A World Solar Bank and India’s Solar Ambitions.

In the past week, talk of a World Solar Bank, midwifed by the International Solar Alliance (ISA), Prime Minister Modi’s biggest foreign policy initiative has picked pace again. The ISA, whose overarching mandate can be considered the raising of 1 trillion dollars to build, spread and sustain  solar energy worldwide, with special attention to the tropical world has come around to the idea, almost 5 years after its launch.

AIIB headquarters building

The AIIB HO: Impressive Building, Impressive Deeds?

The World Solar bank, as reported by Livemint, will be a global bank, that works along with other key global multilateral banks, be it the World Bank, the Asia Development Bank, the African Development Bank and even the AIIB, or Asia Infrastructure Investment Bank.

The idea of a dedicated bank for funding India’s solar ambitions, is a good indicator of the backing, and belief the solar energy sector enjoys from the top leadership in India. However, with an expected capital requirement of anything from 650 million dollars to even 3 billion dollars, its a decision that needs to be taken  carefully.

For one, the whole premise of the ISA aggregating demand, and using that to drive down prices can only work so far. The organisation has done it successfully with solar pumps, but even that, some industry players we spoke to at the time, was more a case of prices being on a downward slope in any case, than any extraordinary slashing caused by the volume of ISA created demand. More importantly, the slow progress made by ISA on such projects has made many suppliers wary of making too many plans on the basis of projected demand from the organisation.

Between the launch of ISA and today, the solar market has already changed significantly. Today, solar +storage appears to be the next big thing, not to mention hybrid solar+ wind projects. The exclusive solar centric focus of the ISA, or a World Solar Bank could actually force it to back projects that will become unviable almost as quickly as coal based projects coming up now. How the proposed World Solar Bank, and even the ISA adapts to this new reality, is moot.

The AIIB, where China holds a dominant 30 percent plus stake, followed by India with 8 percent is strangely enough, another reason to consider the proposed Solar Bank very carefully. The AIIB, despite being much better funded, and having had close to 5 years of functioning itself, has managed to fund just 80 projects across 22 countries till date , for a total funding commitment of 17.9 billion dollars, and even that is as co-financiers in half the cases. There is an obvious case for overlap between the aims of the AIIB and another bank focused on solar funding, as the AIIB itself has also been funding solar projects, including in India. The ISA already risks irrelevance with the slowdown on actual progress versus its lofty founding objectives. Adding a bank to that list may not be the best idea.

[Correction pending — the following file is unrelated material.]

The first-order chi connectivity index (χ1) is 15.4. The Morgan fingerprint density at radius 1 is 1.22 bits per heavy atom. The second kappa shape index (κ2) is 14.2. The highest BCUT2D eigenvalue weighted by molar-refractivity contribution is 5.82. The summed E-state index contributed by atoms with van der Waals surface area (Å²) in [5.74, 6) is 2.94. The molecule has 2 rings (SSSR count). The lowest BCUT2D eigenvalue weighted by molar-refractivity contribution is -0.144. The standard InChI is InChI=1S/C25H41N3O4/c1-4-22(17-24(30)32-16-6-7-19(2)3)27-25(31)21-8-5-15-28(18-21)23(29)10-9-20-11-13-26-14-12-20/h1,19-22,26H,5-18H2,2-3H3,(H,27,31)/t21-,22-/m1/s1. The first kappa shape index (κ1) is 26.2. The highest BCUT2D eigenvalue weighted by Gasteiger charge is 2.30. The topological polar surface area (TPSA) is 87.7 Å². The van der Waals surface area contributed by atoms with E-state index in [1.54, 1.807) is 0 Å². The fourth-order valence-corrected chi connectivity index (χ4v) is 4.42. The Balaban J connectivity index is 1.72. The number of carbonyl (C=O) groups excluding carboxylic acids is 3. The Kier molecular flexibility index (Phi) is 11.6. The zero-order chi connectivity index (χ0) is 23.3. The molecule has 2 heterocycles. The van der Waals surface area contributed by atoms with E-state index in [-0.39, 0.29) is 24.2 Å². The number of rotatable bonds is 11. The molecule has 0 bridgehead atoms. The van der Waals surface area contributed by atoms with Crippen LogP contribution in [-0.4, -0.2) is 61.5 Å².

China itself, which has been relatively cool to the ISA, and now, the World Solar Bank is too big a player to leave out. With a domestic manufacturing capacity that can easily service global demand in the solar energy sphere on its own, China has easily been the biggest single reason for the drop in prices that have made solar a viable option for developing countries today.  A World Solar Bank based on the idea of keeping Chinese firms out , or even reducing their dominance, might possibly fail at the first measure of a prudent financial institution. Funding sustainable, viable projects. Most ISA member countries  have joined up in the hope of funding support and low costs. Missing either of those will force them to look elsewhere.

On the other hand the case of a World Solar Bank is also quite strong. Financing costs are a critical  factor in the long gestation period of projects, fine margins of the solar business. In India too, we have seen how much of a difference access to capital has made to the fate of many large developers. Globally  competitive funding rates can make a massive difference for firms with global ambitions out of the country. India’s own plans to 2030, for 450 GW of renewable energy capacity addition, will probably demand over 200 billion dollars of funding. Before counting the investments required in the transmission sector. The question is, is India better off using the money to propel domestic champions to the world stage, or just hope that an institution lie the World Solar bank that will be headquartered here will do the job?

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Prasanna Singh

Prasanna Singh

Prasanna has been a media professional for over 20 years. He is the Group Editor of Saur Energy International

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